Getting to the Right Model for Reviving the City
I thought this was a good read from the St. Louis Federal Reserve Bank,Redefining Historic Preservation . Here are the main points consistent with what this blog and several others have been advocating and wholly counter to what policy makers are actually pursuing:
As someone who has worked in historic preservation and community revitalization for more than 14 years, I believe that the practice of historic preservation and downtown revitalization are the best tools for communities facing the “shrinking cities” problem and brain drain—the loss of their younger demographic.
To build a successful and sustainable economy in the 21st century, it is critical for communities to differentiate themselves. They must create an environment that is compelling. While there is nothing wrong with chain or big-box stores, they are ubiquitous and can be only a part of the equation. What makes a community unique are its authentic assets—historic downtowns and neighborhoods.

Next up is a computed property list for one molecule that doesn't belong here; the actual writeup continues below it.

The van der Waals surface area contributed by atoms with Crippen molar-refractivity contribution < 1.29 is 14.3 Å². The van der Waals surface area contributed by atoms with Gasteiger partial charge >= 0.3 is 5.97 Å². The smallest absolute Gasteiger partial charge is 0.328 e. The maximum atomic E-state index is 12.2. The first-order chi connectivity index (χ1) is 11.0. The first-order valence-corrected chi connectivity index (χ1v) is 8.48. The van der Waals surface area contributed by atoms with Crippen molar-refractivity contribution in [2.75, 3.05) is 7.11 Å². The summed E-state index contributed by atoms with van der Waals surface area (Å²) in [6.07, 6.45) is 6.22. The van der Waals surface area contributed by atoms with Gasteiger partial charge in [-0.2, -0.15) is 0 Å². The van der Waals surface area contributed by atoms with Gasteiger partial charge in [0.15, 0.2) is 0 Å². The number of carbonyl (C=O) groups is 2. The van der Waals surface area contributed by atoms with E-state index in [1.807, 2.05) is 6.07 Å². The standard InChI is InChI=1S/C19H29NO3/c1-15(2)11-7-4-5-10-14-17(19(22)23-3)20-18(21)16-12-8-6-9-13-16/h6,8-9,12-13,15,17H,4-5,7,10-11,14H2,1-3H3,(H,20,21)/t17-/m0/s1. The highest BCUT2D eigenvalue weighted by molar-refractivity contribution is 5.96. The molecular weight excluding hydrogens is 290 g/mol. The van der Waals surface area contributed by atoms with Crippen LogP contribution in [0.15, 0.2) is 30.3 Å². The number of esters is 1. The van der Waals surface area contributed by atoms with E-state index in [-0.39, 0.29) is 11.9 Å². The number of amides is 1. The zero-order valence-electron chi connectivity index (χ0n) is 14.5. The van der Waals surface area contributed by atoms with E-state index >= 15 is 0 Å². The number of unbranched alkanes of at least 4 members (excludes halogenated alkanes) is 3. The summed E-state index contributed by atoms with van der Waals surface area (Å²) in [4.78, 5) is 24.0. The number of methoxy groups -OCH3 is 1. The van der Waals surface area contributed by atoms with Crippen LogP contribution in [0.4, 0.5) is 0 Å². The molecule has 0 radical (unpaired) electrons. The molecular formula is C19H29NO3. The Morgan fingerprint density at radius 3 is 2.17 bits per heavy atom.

To paraphrase noted economist Donovan Rypkema, when a building of quality (usually a “historic” building) is standing, there are only four options:
- Do nothing
- Stabilize the building and wait
- Rehabilitate the building
- Tear the building down
If the fourth option is chosen, all the others are eliminated along with any flexibility; the neighborhood is most likely sentenced to be another weed lot, the downtown another surface parking lot. Both of these draw little to no property tax revenue, show a lack of community creativity and are uninspiring to visitors and residents alike.
We cannot let our communities, particularly our smaller and more rural communities, die the death of a thousand cuts. We also cannot afford to continue to falsely prop them up, hoping the population loss will magically stop or they will be saved via the illustrious spec building or industrial park. We must make sure our communities are of quality. Focusing on the existing built environment, the historic core, is a first and strong step toward that end.